2. Did the tire wear out over time? A driver who chooses to drive on old, worn tires bears responsibility for any accidents caused by those worn tires. A driver who allows a puncture to create a slow leak that interferes with air pressure in the tires may also bear responsibility. These need not be acts of deliberate malice on the part of the driver with the blown-out tire; rather, regardless of intent, the driver’s tire failure caused the accident and, therefore, that driver bears liability.
  3. Did the tire have a manufacturer’s defect? Manufacturer’s defects can cause a brand new tire to blow out for seemingly no reason at all. Unfortunately, these defects can prove difficult to identify, especially if you ended up with a single defective tire in a run of otherwise good items. Repeated blowouts from a specific tire brand or a tire that has no reason to blow out, however, could indicate a manufacturer’s defect in the tire. In the case of a manufacturer’s defect, the manufacturer bears responsibility for the accident.
  4. Did the driver overload the vehicle? Many drivers fail to realize the limit to the amount of weight their vehicle can carry without putting too much pressure on the tires. If the driver significantly overloaded the vehicle with too much weight, especially weight centered around the tire that blew out, this could leave the driver bearing responsibility for the accident.

 

5. Get in Touch With a Lawyer

When you suffer serious injuries in a tire blowout accident, working with an experienced car accident attorney can help you maximize your compensation as well as provide peace of mind throughout the entire experience. Ideally, you want to contact an attorney as soon as possible after the accident. Your attorney can provide valuable advice about what compensation you should expect, help seek witness statements and other evidence concerning the accident, and even provide expert witnesses who can help determine the cause of the accident.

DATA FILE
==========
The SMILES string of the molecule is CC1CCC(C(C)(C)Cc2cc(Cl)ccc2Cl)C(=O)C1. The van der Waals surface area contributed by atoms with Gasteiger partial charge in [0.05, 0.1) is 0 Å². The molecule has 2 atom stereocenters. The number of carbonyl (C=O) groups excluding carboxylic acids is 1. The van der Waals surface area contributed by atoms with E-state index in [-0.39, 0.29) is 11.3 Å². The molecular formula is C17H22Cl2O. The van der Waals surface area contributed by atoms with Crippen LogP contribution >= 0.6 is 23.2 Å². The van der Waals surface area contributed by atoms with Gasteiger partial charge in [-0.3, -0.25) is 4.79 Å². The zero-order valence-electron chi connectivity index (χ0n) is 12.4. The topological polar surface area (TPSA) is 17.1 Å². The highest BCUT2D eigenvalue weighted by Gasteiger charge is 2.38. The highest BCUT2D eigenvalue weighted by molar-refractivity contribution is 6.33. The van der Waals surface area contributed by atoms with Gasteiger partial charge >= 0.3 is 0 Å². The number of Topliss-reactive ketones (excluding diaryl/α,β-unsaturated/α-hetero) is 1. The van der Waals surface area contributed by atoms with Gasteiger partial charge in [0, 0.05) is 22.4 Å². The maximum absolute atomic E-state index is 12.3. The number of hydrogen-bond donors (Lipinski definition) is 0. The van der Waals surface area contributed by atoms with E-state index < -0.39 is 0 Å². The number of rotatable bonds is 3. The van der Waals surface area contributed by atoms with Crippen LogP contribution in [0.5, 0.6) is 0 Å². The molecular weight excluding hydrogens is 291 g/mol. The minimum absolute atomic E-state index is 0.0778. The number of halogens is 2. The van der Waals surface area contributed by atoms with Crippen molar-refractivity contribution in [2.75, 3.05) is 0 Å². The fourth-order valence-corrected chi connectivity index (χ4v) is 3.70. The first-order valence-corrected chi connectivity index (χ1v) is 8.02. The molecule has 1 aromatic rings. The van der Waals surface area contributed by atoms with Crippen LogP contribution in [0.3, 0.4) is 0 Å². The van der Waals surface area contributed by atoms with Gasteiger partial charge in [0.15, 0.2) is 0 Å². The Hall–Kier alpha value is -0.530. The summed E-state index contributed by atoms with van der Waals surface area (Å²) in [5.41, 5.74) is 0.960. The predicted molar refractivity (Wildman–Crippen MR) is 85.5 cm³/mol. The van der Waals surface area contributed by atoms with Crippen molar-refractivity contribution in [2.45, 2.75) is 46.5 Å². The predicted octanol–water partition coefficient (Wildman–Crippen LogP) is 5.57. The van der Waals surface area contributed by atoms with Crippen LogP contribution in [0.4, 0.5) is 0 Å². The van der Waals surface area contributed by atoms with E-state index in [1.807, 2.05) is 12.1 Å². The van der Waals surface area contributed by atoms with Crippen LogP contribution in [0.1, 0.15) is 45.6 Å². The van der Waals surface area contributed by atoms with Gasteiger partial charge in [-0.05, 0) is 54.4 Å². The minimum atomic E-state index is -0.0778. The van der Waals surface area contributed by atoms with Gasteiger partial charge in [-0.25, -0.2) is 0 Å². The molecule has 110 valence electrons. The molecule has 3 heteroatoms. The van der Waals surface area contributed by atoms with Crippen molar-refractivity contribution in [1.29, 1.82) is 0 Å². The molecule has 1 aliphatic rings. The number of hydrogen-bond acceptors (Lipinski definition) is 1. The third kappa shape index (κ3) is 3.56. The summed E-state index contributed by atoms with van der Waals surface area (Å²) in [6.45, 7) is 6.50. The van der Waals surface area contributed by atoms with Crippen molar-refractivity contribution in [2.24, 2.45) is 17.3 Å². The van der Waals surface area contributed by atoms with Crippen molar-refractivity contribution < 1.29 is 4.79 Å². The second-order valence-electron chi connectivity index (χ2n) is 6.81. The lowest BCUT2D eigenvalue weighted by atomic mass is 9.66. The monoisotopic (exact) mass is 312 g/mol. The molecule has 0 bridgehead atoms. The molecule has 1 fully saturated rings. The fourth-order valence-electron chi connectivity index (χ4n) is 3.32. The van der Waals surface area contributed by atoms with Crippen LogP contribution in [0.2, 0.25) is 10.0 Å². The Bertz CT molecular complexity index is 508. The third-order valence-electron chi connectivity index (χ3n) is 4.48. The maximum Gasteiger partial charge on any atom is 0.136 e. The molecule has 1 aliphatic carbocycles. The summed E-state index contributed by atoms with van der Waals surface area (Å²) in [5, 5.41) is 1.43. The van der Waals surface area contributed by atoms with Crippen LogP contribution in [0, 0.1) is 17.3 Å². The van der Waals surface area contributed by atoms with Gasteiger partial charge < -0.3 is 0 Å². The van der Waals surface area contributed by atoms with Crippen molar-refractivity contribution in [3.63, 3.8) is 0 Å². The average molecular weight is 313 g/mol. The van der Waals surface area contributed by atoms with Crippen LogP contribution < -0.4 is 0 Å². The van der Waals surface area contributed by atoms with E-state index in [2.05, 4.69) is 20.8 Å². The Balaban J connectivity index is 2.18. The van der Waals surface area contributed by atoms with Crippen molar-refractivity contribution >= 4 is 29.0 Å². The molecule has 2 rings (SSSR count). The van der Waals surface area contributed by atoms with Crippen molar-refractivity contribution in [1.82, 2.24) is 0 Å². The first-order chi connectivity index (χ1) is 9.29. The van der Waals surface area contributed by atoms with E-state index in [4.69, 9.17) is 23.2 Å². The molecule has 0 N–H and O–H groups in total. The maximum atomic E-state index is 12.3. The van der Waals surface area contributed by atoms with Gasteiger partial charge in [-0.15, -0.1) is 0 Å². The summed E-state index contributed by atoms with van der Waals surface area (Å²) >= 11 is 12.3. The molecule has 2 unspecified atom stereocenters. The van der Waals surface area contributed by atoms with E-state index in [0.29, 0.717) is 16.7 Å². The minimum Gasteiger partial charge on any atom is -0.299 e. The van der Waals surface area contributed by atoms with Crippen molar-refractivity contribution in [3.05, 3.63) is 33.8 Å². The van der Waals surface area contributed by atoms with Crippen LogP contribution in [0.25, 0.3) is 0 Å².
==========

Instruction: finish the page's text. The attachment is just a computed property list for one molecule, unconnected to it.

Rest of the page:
Understanding the potential causes of tire blowouts and how to conduct yourself after a serious accident can help you better prepare for the possibility that you will suffer a tire blowout. This will reduce the likelihood that you or your passengers will suffer serious injuries due to an unexpected tire blowout. If you have already suffered serious injuries due to a tire blowout, contacting a lawyer can help you better decide how to proceed.